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Full Page Check - What’s new

We’re changing our user interface. Some info may not yet be up to date. Please check From classic to new UI.

The Full Page Check monitor (FPC monitor) provides performance data down to page element level. The FPC monitor has been around for some years and it was about time for an overhaul. We’ve improved some of the existing functionality and added a number of cool features.

Note: The new version of the FPC monitor is working for the Google Chrome browser only!

Changed features

A number of existing features have changed, which could mean different use or (slightly) different results. Please check the list below for detail on what to expect.

Content match

The content matching works differently now. Previously, FPC content matching was done on all HTML content that was sent to the browser, including content on redirect pages. For the new FPC, only the final result is considered when matching content. Content shown during a redirect will no longer trigger a content match.

URL blocking

The URL blocking feature is different in the new FPC. When navigating to a site, the navigate will succeed, even if the URL of that site is listed in the blocked URLs list. This is because the new FPC no longer blocks navigation. Other elements that the site references such as images will be blocked as before.

New measuring techniques

The timings and total bytes are different from measurements that are taken by the former FPC.

The new FPC supports new protocols such as HTTP2 and HTTP3, and is more closely integrated with the browser. As a result, the waterfall generated can differ from that of an old FPC. You can expect to see more simultaneous requests, that transfer more quickly. Because the measurement can be quicker or slower, the total bytes could also differ from the old FPC, because we capture a different amount of background activity after the page load (e.g. a video that is loading, or a JavaScript serviceworker that is performing background tasks).

W3C total time or Total time?

With the new FPC we also provide the option to measure the total time as the W3C load event, instead of our usual way of measuring total time by waiting for an idle period of network activity. The W3C load event is described in further detail here: https://www.w3.org/TR/navigation-timing/#dom-performancetiming-loadend

To make your choice, go to the Advanced tab of the monitor settings. In the Measurement section select one of the options within the Base load time on :

screenshot of total time measurement

Headers

Requests done by new protocols such as HTTP2, HTTP3 and QUIC will also have different headers. The new FPC will no longer use X-Uptrends headers, such as X-Uptrends-PortInfo and X-Blocked-By-Uptrends.

New features

In addition to changing and improving some of the existing functionality, we also introduce a number of new features.

Native checks

The new FPC measures performance directly within the browser, and no longer needs a proxy to collect information. This allows the browser to function as close to natural as possible.

Core Web Vitals

Core Web Vitals are standard metrics from Google that are used to understand the performance of your website. Uptrends now measures and reports those metrics in the check results.

Those measurements may be different than what is measured with the Lighthouse tool. The Lighthouse tool provided by Google uses a different measuring technique than Uptrends. We run a browser that visits a website just like a normal user would. The Lighthouse tool first runs a warmup and then visits the site several times to determine an average. The Lighthouse tool also does not trigger certain user input checks, that our measuring technique and normal users do. It also simulates a slower connection with throttling. This is why the Core Web Vitals reported by Lighthouse can differ from Uptrends measurements.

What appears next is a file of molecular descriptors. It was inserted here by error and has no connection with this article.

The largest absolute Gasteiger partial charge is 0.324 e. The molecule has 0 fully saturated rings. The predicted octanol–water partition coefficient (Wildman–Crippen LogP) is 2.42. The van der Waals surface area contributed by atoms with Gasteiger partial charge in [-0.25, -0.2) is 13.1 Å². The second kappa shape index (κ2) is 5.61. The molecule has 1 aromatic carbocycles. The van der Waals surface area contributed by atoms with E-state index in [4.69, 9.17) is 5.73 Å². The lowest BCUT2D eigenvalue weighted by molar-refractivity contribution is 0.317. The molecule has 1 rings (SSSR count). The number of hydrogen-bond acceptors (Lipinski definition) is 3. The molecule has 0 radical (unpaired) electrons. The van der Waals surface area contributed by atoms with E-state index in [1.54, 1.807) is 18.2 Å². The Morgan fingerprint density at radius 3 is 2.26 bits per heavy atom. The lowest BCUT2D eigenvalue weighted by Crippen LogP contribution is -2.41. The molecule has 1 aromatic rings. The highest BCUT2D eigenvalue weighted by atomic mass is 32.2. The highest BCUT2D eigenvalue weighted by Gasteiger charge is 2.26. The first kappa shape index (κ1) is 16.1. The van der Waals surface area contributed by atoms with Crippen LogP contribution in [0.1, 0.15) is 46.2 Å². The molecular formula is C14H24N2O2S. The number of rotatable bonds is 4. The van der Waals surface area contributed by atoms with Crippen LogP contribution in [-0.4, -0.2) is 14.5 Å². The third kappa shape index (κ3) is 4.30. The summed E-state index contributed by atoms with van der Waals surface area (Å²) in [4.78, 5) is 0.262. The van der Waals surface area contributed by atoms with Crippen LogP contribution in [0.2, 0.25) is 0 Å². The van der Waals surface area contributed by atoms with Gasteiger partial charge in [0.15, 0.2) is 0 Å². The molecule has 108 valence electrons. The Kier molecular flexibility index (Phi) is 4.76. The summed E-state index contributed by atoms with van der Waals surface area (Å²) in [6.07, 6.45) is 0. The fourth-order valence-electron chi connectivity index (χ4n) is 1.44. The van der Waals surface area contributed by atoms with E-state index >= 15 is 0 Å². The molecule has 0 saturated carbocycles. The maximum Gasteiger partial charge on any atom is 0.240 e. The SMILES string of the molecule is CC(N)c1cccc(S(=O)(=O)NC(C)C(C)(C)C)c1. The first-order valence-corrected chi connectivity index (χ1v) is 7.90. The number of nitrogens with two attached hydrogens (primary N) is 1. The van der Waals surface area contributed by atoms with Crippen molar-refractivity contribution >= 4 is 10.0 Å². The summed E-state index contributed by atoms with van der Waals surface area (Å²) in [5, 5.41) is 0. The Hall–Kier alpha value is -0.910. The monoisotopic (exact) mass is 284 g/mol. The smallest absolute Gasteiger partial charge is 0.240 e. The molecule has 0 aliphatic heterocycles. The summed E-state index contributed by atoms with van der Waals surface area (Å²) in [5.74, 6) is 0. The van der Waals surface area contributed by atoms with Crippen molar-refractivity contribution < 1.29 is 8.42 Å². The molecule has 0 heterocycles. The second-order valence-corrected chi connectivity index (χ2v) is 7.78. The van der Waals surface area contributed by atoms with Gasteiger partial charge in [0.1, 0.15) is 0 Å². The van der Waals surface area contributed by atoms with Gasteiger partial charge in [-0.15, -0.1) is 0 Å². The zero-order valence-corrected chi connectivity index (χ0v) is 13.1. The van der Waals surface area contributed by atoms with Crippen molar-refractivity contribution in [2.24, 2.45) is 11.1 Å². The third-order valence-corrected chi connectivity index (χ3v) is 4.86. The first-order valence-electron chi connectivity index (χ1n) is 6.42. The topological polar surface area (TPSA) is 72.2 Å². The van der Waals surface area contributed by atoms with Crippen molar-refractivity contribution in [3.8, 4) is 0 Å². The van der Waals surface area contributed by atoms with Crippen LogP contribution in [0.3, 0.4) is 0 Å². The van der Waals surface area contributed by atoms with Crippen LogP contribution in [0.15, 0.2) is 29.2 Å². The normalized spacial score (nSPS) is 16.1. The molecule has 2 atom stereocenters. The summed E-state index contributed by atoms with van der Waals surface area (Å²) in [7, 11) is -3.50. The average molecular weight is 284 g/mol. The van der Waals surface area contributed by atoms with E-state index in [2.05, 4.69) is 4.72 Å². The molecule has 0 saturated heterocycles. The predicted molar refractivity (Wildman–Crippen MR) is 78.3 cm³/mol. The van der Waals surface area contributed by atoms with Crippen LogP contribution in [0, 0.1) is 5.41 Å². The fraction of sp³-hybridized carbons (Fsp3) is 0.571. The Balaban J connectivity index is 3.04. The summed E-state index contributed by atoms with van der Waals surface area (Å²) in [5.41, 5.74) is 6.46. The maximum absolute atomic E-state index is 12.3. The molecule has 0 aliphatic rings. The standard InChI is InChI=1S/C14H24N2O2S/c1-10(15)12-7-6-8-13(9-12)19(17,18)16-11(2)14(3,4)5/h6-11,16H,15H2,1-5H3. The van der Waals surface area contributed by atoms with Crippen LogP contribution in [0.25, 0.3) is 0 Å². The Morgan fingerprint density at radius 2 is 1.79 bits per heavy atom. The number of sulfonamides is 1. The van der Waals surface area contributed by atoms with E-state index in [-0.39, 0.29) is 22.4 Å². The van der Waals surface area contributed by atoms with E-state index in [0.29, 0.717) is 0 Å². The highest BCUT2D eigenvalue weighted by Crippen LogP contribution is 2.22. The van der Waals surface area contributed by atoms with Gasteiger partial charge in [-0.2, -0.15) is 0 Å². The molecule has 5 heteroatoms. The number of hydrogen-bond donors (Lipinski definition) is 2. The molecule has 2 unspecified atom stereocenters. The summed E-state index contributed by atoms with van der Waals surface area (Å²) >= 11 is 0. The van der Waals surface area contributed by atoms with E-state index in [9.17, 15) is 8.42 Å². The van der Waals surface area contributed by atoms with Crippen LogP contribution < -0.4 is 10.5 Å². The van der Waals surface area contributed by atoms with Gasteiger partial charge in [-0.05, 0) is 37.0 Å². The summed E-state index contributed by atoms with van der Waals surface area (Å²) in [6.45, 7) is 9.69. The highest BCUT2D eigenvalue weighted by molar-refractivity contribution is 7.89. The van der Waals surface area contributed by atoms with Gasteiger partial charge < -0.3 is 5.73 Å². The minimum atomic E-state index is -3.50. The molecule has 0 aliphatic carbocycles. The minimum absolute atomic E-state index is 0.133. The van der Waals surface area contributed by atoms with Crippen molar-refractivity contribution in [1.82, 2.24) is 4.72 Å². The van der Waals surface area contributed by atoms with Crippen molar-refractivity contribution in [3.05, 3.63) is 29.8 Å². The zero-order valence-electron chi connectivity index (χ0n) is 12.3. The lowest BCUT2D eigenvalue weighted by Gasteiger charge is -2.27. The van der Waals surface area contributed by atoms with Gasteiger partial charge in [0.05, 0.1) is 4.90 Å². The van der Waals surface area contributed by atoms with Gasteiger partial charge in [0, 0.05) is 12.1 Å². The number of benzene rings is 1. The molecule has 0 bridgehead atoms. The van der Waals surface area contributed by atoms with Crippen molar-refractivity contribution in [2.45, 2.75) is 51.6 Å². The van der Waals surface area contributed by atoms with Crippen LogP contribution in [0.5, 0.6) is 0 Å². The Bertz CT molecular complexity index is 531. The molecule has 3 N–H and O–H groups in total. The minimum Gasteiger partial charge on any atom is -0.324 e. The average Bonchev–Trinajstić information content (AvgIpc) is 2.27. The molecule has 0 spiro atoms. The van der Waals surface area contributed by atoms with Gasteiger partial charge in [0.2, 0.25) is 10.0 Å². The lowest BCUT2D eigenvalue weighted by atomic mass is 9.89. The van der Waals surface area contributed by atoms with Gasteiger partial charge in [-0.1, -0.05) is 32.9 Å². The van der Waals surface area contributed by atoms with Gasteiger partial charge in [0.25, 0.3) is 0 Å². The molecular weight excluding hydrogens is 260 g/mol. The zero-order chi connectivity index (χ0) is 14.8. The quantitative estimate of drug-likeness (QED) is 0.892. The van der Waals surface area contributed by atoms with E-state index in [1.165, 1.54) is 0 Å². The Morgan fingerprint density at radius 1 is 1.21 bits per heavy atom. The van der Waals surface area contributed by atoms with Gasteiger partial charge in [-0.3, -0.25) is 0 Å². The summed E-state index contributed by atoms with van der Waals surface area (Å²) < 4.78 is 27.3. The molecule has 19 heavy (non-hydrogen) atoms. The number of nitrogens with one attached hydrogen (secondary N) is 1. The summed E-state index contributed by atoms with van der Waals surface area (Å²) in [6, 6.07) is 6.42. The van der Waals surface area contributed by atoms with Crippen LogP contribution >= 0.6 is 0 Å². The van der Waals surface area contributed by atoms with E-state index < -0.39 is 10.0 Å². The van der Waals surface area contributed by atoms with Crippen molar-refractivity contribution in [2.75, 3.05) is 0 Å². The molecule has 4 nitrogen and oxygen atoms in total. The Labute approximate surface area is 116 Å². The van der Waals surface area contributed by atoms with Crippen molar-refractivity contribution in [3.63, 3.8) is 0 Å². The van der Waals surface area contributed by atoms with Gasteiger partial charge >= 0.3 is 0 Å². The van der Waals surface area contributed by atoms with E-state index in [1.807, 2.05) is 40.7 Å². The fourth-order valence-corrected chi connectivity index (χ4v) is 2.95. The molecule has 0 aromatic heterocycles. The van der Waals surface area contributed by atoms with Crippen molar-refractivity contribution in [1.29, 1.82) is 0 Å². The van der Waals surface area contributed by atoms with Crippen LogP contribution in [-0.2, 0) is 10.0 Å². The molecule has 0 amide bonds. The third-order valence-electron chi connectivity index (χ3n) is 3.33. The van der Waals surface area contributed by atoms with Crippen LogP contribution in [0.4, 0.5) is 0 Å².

Please visit the article on Core Web Vitals to learn all about the new metrics.

W3C metrics

The Word Wide Web Consortium (W3C) has defined a set of navigation timings that are essential to loading a web page. Uptrends has adopted several of those timings to measure and show in reports.

Check out the KB article W3C navigation timings to find out the details about the implemented navigation timings.

Timeline screenshots

The timeline of screenshots (aka filmstrip) is a totally new feature. It contains a number of screenshots that are taken while the monitored webpage is loading. The timeline is presented above the waterfall in the monitor check details:

screenshot of filmstrip in check details

HTTP2, HTTP3, QUIC

In addition to the HTTP protocol, the FPC monitor now also supports the HTTP2, HTTP3 and QUIC protocol.

Cached elements

Because we extract performance information from the browser, we can now also show cached elements that we couldn’t detect with our proxy-based measuring technology. It is possible to filter them if so desired.

Data URLs in waterfall

Elements that are embedded inside the HTML document, such as data URLs, or that come from JavaScript, such as Blob URLs, are also shown in the waterfall. You can apply a filter if needed.

TLS information

In the waterfall of the monitor check details you can now find TLS information for each element. You can open the details from the waterfall by clicking on the plus sign next to the element:

screenshot of TLS info in waterfall

How to switch on the new features

If you want to use the new features for your FPC monitor(s), you have to actively switch this on for individual monitors. Keep in mind that this works only for Google Chrome browsers.

To switch on the new features:

  1. Open an existing monitor or create a new one.
  2. Go to the Main tab.
  3. In the Details section choose the Browser type “Chrome with extra metrics”. screenshot Browser type options
  4. Click Save.
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